A few of you asked me about the little green seedlings growing, packed together, in a photo a few posts ago—they’re pea shoots. I’ve been growing them on my windowsill through the later part of this winter. I thought I’d share the process with you a bit. They are silly-easy to grow, whether you’re a city slicker or country kid, and quite pretty. It’s satisfying to have some sweet, tender greens right at your kitchen window to clip and toss into a salad or sandwich for some texture.
The basics: Get some peas (there are certain varieties sold specifically for sprouting, but any variety sold for growing will do, really. I use an organic, dwarf grey sugar pea, which is known to be a nice salad green). Put them in some sort of container: a wide-mouth jar or glass bowl. Add water and let them soak for a few minutes. Then, rubberband some cheesecloth over the opening of the jar and drain out the water (it doesn’t need to be completely dry inside; a little damp is good). Set the jar on your windowsill. Do this every day for a few days—add water, drain through the cheesecloth, and allow to sit on the windowsill. After several days, the peas should start to sprout. Once they begin sprouting, all you need to do is spread them in a layer on a few inches of soil and keep them moist—they’ll do the rest. Normally you wouldn’t want seedlings to be so close together, but since you’ll be eating the seedlings, it’s okay. You can clip the peas when they’re more like sprouts, or wait longer (which I prefer) until they’re 4 or 5 inches tall, leafy and tendril-y. Sometimes they will continue to grow after you clip them, and you can get one or two rounds of shoots out of the original peas.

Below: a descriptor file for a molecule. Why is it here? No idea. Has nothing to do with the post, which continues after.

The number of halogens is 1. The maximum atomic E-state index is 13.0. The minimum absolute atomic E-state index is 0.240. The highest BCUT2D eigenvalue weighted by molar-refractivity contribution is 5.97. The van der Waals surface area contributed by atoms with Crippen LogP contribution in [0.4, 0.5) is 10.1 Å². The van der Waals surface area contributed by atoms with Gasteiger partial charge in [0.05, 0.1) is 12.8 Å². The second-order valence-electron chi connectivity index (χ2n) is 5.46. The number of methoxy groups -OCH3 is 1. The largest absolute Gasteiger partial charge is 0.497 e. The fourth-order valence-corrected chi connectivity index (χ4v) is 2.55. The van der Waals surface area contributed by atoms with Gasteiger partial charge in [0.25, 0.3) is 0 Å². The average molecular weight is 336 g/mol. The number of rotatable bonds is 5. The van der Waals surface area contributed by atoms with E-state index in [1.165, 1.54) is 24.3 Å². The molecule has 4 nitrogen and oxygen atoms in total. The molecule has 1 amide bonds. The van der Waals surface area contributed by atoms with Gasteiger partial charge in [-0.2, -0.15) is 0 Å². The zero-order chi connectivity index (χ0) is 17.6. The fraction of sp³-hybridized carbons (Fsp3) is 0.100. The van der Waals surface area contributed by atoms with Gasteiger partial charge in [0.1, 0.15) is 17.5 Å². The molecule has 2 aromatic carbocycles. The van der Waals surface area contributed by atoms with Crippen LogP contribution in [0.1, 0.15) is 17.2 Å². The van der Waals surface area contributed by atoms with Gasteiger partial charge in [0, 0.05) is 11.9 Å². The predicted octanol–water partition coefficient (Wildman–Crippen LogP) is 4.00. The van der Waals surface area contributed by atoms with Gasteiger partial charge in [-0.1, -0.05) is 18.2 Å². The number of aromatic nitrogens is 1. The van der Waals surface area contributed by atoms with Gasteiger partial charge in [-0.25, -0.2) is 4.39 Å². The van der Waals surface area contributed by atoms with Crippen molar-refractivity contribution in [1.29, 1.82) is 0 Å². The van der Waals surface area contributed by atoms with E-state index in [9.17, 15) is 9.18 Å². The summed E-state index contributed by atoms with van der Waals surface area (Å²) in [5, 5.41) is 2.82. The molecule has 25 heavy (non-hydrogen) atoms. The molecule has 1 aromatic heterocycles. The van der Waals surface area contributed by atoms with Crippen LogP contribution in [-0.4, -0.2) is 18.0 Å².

My favorite way to enjoy them lately is quickly sautéed in a very hot skillet of garlicky oil, slightly seared, just barely wilting. After that, possibilities abound: on a piece of toast (with or without a smear of ricotta), stirred into warm lentils, or just on the side to add variety to a plate. It wasn’t until I tossed a tangle of them into the last seconds of cooking scrambled eggs, though, that things got spectacular.The violets are completely optional, but we have a million dotting the backyard right now, and I can’t resist snipping them to finish off most dishes—too pretty.
Garlicky pea shoots
You will need
- 1 clove of garlic, pounded to a paste in a mortar and pestle, or crushed and minced
2 tablespoons olive oil
2 cups pea shoots, loosely packed
- Heat the oil and garlic in a skillet until very hot, but do not allow the garlic to brown. When the oil shimmers, add the pea shoots, and stir to coat with oil. Cook, stirring, for 2-3 minutes, until the shoots have wilted a bit and their leaves look a bit frizzled. Salt and pepper to taste.
To add into scrambled eggs, remove the pea shoots from the skillet and set aside in a bowl. In the same skillet, make scrambled eggs your favorite way (I’m a low-and-slow kind of girl). Just before the eggs are cooked as much as you’d like them to be, stir in the pea shoots. Serve with crusty toast.
I always reserve a few uncooked pea shoots to toss on at the end.